Extracts prepared from both old and new yaupon holly leaves caused unregulated cell death in treated human leukemia cells. However, no decrease in metabolic activity was detected in treated non-malignant human fibroblasts.
About This Project
Last year our lab discovered that human leukemia cells treated with yaupon holly leaf extract caused cancer cell death. We tested both old and new yaupon holly leaf extract. This project is a follow-up to examine old and new yaupon holly leaf extract cell death mechanisms and normal cell toxicity. We hypothesize that normal cells are resistant to yaupon holly induced cell death and treated cancer cells undergo oxidative stress that leads to cancer cell death.
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What is the context of this research?
As cancer continues to be a disease of high incidence, the need for new cancer therapies is urgent. Natural plants and plant-based substances have been reported to have anticancer properties and cause cell death in various types of cancer. In 2017, my Stetson University undergraduate research students investigated the ability of yaupon holly to cause human leukemia cell death. Yaupon holly is a shrub native to the southeastern portion of the U.S. Yaupon holly new and old leaf extracts were found to cause cell death in leukemia cells. The next steps of this project are to 1) study whether normal cells are sensitive to yaupon holly extract and 2) study how treated cancer cells die.
What is the significance of this project?
Anticancer properties of yaupon holly are largely unexplored. This research will characterize intracellular cell death mechanisms in leukemia cells treated with yaupon holly extract. We will also examine human normal cell metabolism and cell death after yaupon holly extract treatment to determine whether yaupon holly extract specifically targets cancer cells while leaving normal cells unharmed. Additionally, we will investigate molecular differences between new and old yaupon holly leaf extracts. We hypothesize that yaupon holly new leaf extract causes more oxidative stress in treated leukemia cells compared to old leaf extract, thus highlighting anticancer differences between new and old yaupon holly leaf extracts.
What are the goals of the project?
We hypothesize that yaupon holly new and old leaf extracts will causes oxidative stress in treated leukemia cells. Prolonged oxidative stress can initiate regulated cell death, emphasizing the need to study oxidative stress in cancer cells treated with yaupon holly extract.
0.5 million cells will be seeded in 6-well tissue culture plates. Yaupon holly extract (0.5-4uL) will be added to the cells for 24-72 hours. After treatment, cells will be collected and measured for oxidative stress using Promega ROS-Glo and Millipore Oxidative Stress kits. Cells will be acquired on a Biotek bioluminescent plate reader or Millipore Muse Cell Analyzer.
Secondary metabolite profiling in yaupon holly extracts will be analyzed by high-performance liquid chromatography.
Budget items will be used to grow and maintain leukemia cells and normal fibroblasts. Additionally, we will purchase bioluminescent and flow cytometry kits for students to examine induction of oxidative stress in leukemia cells treated with yaupon holly new and old leaf extracts. Students will acquire their data on a flow cytometer and bioluminescent plate reader presently housed at Stetson University.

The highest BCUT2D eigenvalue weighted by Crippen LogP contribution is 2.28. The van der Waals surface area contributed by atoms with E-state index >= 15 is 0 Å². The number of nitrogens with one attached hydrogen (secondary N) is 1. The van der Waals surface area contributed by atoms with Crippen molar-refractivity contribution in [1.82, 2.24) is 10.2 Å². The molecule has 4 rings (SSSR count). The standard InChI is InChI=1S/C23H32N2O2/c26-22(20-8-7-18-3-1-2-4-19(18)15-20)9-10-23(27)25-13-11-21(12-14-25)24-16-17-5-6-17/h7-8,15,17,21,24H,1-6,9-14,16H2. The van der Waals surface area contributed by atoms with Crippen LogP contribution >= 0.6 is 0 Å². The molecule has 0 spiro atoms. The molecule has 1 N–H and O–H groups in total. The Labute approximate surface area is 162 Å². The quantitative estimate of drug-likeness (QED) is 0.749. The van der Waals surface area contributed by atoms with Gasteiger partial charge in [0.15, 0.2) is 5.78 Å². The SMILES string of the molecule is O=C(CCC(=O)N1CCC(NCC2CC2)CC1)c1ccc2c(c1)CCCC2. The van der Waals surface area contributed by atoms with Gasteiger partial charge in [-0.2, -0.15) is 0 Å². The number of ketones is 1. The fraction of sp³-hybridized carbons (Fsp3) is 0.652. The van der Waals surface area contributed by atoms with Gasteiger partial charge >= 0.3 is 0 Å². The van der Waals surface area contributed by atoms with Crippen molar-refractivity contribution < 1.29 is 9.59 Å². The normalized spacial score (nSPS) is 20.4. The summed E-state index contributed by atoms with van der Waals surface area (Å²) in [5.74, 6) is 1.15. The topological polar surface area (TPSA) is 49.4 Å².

September 2018 -Examine normal cell toxicity
October 2018 -Define intracellular cell death mechanism (new leaf extract)
November 2018-Define intracellular cell death mechanism (old leaf extract)
Sep 05, 2018
Sep 28, 2018
Test normal cell susceptibility to yaupon holly extracts
Oct 26, 2018
Test oxidative stress in cancer cells treated with new leaf extract
Nov 23, 2018
Test oxidative stress in cancer cells treated with old leaf extract
Mar 22, 2019
Research poster shared with donors
Meet the Team
I received my Ph.D. in microbiology and immunology from the University of Alabama at Birmingham. My research training includes postdoctoral research positions at the University of Pennsylvania and Penn State Cancer Institute. I am currently a 2018 Keystone Symposia Fellow, Biology Division Councilor for Council on Undergraduate Research and Ambassador for American Society for Cell Biology.
I am a molecular cancer biologist with interest in cell death signaling pathways. I study differences between human normal cells and cancer cells, in the hope of exploiting these intracellular differences to strategically cause cell death in cancer cells but not normal cells.
I have 13 years experience teaching undergraduates. I am a dedicated mentor and educator. I strive to provide my undergraduate students with an authentic research experience that will aid in their acceptance into competitive graduate programs or health-related jobs.
To date, I have mentored twenty undergraduate research students in my laboratory at Stetson University. My former research students are currently in graduate schools at Florida State University and University of Notre Dame, medical schools at Florida International University and Mercer University; and dental schools at University of Florida and University of Buffalo.
Hometown: Ormond Beach, Florida
Career plans after graduation: Pursue a higher education degree in medicine
Munashe Y Holloman
Hometown: Philadelphia, Pennsylvania
Career plans after graduation: Join Peace Corps as a health volunteer
Hometown: Lake Worth, Florida
Career plans after graduation: Attend medical school
Hometown: Englewood, Florida
Career plans after graduation: Attend cancer biology Ph.D. graduate program
Hometown: Tampa, Florida
Career plans after graduation: Attend graduate or professional school
Hometown: Orlando, Florida
Career plans after graduation: Pursue career in orthopedics or neurology
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